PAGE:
I was going to have many witnesses at my death! *IT* was going to kill me!

The thoughts were rather hard on my confidence, and I was having a very hard time getting myself ready for the race because I was getting extremely nervous.

…Then some hot guys walked by without shirts and I was fine again! :)

The photographer lady came and talked to me again, and promised to get some good shots of me this time (She did! Check them out at the top of this thread!)

I rolled every jump in practice. Almost…:

Practice went well, and I rolled every last jump except for the table top. Feeling cocky because it looked easy, I figured that I’d show off a little. Somehow I ended up in a nosedive, and honestly don’t know how I didn’t go over the handlebars. Thank goodness for the almighty panic rev! It probably saved my neck, and just barely at that! The photographer lady, and a few others even said they could hear my jaws rattle from the hard landing.

After the hard landing, I was too rattled to pin the throttle to try clearing *IT.* Everything else went beautifully though. With the new fork seals and correct fluid level, my suspension was stiffer, and steering handled so much better that I was much faster in the turns. The little CR was no longer diving around on me either, which was a wonderful feeling. I complimented my bike as we walked back down the “no riding zone,” holding the throttle open a little to both cool the little CR down and hide my words from anyone who may have noticed my muttering.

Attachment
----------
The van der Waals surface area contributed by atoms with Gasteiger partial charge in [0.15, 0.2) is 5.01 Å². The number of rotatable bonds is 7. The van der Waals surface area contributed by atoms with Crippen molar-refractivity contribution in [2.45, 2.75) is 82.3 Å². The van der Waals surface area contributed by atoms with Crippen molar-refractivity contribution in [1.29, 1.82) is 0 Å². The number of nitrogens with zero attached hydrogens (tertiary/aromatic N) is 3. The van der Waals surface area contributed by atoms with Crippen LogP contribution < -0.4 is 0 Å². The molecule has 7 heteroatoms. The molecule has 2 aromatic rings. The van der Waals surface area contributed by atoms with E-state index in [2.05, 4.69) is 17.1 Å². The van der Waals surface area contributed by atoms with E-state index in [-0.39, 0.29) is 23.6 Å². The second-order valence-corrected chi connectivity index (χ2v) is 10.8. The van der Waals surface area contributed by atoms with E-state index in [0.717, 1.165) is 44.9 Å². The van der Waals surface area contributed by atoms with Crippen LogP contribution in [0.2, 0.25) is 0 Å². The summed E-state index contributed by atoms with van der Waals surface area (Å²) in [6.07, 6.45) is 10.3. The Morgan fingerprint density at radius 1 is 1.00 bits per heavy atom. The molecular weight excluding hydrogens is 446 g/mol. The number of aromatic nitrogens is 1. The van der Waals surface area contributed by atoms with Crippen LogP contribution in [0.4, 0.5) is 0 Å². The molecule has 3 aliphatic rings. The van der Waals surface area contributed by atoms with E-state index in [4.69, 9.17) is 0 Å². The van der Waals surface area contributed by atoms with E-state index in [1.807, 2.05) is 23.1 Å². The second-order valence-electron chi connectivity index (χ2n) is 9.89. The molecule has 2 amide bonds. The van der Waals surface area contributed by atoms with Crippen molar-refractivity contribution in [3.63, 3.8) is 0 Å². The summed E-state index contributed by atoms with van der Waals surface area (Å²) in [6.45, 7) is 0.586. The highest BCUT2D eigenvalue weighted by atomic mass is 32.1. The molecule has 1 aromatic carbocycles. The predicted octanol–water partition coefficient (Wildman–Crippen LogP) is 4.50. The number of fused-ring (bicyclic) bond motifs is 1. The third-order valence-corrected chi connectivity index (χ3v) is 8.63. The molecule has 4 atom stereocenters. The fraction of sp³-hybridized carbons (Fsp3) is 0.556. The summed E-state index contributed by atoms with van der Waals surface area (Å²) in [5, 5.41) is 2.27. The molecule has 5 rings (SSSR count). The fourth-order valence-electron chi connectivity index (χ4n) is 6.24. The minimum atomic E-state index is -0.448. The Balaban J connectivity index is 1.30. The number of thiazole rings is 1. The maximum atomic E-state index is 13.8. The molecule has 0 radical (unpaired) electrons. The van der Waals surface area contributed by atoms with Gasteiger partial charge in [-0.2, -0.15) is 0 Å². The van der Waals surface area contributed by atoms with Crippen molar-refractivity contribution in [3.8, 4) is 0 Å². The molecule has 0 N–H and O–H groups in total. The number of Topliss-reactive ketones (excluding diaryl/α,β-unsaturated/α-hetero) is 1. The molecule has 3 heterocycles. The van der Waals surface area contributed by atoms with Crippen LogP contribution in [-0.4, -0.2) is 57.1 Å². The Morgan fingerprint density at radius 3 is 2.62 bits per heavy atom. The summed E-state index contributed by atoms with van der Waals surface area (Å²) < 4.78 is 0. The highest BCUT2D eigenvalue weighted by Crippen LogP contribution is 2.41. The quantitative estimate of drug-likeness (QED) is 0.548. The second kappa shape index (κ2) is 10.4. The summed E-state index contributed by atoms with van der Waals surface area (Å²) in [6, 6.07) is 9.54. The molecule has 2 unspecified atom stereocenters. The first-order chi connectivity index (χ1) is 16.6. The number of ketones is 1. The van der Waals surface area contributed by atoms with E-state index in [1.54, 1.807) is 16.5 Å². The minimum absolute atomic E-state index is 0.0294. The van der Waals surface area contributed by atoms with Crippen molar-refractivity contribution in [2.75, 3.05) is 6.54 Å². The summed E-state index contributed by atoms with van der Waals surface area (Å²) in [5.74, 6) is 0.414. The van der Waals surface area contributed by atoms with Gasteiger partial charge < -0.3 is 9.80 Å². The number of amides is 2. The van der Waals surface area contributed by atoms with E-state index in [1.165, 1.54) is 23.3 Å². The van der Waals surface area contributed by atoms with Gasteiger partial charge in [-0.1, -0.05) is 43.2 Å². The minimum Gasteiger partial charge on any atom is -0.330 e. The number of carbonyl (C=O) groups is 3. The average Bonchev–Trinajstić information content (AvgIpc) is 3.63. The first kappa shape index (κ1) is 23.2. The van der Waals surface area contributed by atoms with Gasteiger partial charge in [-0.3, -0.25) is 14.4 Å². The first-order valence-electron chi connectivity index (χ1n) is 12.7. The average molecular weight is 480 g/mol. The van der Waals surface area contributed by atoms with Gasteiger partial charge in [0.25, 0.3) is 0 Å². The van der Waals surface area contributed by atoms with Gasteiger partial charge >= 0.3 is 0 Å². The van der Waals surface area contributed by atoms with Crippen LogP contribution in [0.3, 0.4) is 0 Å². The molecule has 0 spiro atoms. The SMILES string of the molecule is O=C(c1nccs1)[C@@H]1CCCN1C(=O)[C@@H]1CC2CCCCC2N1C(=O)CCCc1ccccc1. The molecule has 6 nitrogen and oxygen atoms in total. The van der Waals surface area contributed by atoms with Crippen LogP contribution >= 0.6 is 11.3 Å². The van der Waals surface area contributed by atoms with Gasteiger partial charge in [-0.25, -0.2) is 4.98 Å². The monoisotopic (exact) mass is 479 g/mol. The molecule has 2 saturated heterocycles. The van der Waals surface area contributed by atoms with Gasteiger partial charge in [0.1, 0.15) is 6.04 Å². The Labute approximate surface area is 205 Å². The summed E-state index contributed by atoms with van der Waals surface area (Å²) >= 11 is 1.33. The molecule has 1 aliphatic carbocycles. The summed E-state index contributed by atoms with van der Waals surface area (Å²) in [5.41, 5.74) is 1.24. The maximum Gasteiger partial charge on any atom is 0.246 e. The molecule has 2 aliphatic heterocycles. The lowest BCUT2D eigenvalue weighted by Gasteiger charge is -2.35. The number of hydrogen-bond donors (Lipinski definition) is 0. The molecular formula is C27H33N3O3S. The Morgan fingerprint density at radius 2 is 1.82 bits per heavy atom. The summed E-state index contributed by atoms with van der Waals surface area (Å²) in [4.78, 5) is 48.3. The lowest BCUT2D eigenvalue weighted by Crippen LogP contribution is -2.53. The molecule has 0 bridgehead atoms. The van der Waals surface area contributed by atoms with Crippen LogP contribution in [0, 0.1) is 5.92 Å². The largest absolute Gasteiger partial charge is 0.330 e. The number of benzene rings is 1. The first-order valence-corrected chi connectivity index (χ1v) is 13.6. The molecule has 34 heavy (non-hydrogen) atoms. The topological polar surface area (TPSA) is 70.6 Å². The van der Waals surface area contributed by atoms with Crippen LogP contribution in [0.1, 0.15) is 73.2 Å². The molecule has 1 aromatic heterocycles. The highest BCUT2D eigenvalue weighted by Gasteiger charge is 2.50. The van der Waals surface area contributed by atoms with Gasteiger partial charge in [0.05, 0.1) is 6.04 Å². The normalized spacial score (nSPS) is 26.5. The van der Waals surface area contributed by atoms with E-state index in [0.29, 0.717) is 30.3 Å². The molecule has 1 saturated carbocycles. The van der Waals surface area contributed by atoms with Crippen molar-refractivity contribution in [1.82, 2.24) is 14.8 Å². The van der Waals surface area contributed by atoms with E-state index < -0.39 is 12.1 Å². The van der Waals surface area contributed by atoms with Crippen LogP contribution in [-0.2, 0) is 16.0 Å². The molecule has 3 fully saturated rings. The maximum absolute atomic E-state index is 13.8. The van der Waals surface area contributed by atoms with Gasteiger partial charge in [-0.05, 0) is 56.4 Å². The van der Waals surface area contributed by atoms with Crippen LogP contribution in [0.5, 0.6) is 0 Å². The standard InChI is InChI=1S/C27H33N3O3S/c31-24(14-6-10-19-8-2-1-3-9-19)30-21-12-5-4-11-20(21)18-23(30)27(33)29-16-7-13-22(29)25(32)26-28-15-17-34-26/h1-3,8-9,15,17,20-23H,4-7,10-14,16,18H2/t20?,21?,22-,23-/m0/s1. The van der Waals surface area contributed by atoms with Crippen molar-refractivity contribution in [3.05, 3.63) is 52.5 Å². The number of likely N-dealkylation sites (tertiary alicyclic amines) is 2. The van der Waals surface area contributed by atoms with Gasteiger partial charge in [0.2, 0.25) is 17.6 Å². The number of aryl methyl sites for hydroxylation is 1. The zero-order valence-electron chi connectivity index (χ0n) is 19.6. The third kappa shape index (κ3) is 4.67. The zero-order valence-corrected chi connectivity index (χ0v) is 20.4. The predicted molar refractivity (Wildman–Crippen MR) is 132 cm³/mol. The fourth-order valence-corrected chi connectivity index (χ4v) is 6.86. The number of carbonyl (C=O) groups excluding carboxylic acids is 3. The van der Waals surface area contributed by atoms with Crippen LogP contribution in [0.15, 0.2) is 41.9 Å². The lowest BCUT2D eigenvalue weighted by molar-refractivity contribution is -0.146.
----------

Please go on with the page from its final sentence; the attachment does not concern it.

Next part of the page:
I tried to stay cool, and mainly relaxed in my car whilst waiting. There were three entries in the women’s class this time around, and I knew that the YZF 250 rider was there. However, I had no idea who the third rider was, nor did I know what she was riding. She never showed up for the practice laps. One of the quad riders who had parked beside me broke his arm in practice, and had been taken to the hospital. The other, who had helped me over the Greenbush doubles, asked how I liked the track and if I was nervous.

I answered that it was a fast track compared to what I’d ridden before, and mentioned the *IT.* He shook his head and laughed, he hadn’t cleared it in practice either. I was definitely in for a tough time getting around the track, especially with the audience. Even though practice went well, I noticed that I had no idea what the little CR was doing when we came off jumps. This only served to make me even more nervous.

The first set of motos went by quickly, and the crowd gathered and grew. I could hear them cheering in the background...I was shaking in my boots as I warmed the little CR up...

Race is coming next. I’ll edit it in when I get it written!
 
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#11
Brenda, that's a hoot!

I thought for a second you said the photog had posted pics of the "self-confidence" guys! ha ha ha ha.

We also have one of those bouncing enthusiastic daschunds (Roger)... Makes a good contrast to the lazy, always hungry, sleepy one. I do remember swearing I would never have one of these creatures as a pet. And still... Those cute brown eyes will melt your heart, won't they?